Cannonball Manual

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CannonBall Logo

What is Cannonball?

Cannonball is a program which allows you to play an enhanced version of Yu Suzuki's seminal arcade racer, OutRun, on a variety of systems.

Cannonball is not an emulator; it is a complete rewrite of the original game into portable C++.

Screenshot

Getting Started

  1. Compiled versions of CannonBall can be downloaded from here.

  2. You will need the OutRun Revision B ROMs. They must be named correctly and uncompressed to the roms subdirectory.
    Most problems arise from incorrect ROM naming. roms.txt specifies exactly what you need.
    You can optionally add the Japanese ROMS for additional courses (found in the outruno set).

  3. Run Cannonball by clicking the relevant icon.

  4. Most options can be toggled with the internal menu.
    Some advanced options, like force feedback and music configuration, must be configured by editing the config.xml file.

Enhancements

  • 60 fps gameplay (smoother than the original game)
  • True widescreen mode (extend the play area by 25%)
  • High Resolution mode (improves sprite scaling)
  • New Camera Views
  • Time Trial Mode (Beat your time on a chosen level)
  • Continuous Mode (Play all 15 stages sequentially)
  • Western, Japanese & Prototype Track Support
  • Support for Custom Tracks from LayOut
  • Customisable Music
  • Toggle Fixed Audio ROM
  • High Score Saving
  • Analog and Digital Controllers Supported
  • Force Feedback / Haptic Support (Windows Only)
  • Automatic gear change
  • Cheats (No Traffic, Infinite Time)
  • Optional Attract Mode AI Improvements
  • More level objects

Bug Fixes

Fixes for bugs present in the original game:

Controls

Digital Controls

Connect joypads, steering wheels and pedals before starting Cannonball.

The default keys are as follows. You can redefine the keys in the menu.

  • Cursors: Steering
  • Z: Accelerate
  • X: Brake
  • Space: Gear Change
  • 5: Insert Coin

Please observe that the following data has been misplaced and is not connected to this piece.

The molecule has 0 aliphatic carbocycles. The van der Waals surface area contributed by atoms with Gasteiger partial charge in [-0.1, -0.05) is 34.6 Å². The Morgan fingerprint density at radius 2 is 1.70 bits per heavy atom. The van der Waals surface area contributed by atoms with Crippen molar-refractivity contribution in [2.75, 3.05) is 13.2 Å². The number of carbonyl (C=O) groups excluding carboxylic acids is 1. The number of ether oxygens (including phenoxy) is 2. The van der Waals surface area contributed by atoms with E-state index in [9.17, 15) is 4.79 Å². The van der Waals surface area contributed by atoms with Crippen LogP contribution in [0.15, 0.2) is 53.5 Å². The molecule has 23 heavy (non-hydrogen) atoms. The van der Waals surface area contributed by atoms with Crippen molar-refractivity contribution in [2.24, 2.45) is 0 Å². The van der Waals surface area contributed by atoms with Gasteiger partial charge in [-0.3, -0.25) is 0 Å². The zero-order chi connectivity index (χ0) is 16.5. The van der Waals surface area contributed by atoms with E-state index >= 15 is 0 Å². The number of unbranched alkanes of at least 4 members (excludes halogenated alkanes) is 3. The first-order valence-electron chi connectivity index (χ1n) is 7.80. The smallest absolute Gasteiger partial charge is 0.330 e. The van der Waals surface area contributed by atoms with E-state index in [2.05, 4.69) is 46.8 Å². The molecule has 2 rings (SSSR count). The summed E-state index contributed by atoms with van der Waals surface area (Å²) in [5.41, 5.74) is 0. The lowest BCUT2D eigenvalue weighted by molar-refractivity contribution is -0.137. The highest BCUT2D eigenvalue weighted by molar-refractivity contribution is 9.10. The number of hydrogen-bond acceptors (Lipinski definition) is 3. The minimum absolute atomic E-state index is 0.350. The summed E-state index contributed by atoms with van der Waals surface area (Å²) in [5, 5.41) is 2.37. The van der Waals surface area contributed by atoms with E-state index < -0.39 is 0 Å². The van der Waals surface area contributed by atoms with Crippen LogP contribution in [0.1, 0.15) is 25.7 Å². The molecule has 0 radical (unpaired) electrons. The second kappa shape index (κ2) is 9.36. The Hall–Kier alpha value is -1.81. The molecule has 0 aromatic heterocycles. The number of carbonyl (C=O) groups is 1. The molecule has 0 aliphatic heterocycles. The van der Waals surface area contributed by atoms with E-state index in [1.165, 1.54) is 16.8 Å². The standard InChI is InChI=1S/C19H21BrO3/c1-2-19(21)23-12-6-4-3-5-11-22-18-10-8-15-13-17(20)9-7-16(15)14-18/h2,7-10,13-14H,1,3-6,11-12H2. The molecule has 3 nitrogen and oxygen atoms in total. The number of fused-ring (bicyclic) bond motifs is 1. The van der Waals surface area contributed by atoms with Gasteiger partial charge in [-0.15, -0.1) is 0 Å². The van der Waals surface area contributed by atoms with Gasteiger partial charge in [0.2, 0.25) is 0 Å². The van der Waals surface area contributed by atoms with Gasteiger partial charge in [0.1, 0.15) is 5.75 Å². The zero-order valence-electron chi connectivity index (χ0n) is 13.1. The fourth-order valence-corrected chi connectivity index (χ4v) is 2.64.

• 1: Start
  • Shift: Change Camera View
  • F1: Pause
  • F2: Advance a frame when paused (useful for observing visual problems)
  • F3: Toggle/Freeze timers. (i.e. infinite time)
  • F5: Menu

Analog controls are simulated with digital controls. For example, when you press the left key it takes a second or so until the steering wheel is actually at the hard-left position. You can adjust this speed in the settings to make the controls more responsive (or twitchy if you like!)

Analog Controls

Cannonball can also work with analog controllers including racing wheels and pedals.

You can enable analog controls in the Settings -> Controls menu. You should also redefine the gamepad buttons accordingly for start/coin in etc.

There are a few advanced options you might need to edit in the config.xml file. These include which axis the steering and pedals are mapped to. You should be able to check this using the driver software provided with your wheel. It is recommended that each control is mapped to a separate axis in your driver software. However, there is limited split axis support. To enable this, simply configure both the brake and accelerator to be on the same axis.

There is a further zone setting to denote how much of the turning circle of your wheel should be used. Increasing this value from 0 means less of the turning circle of your wheel will be used. This results in tighter steering.

Force Feedback

Cannonball provides support for force feedback devices on Windows only.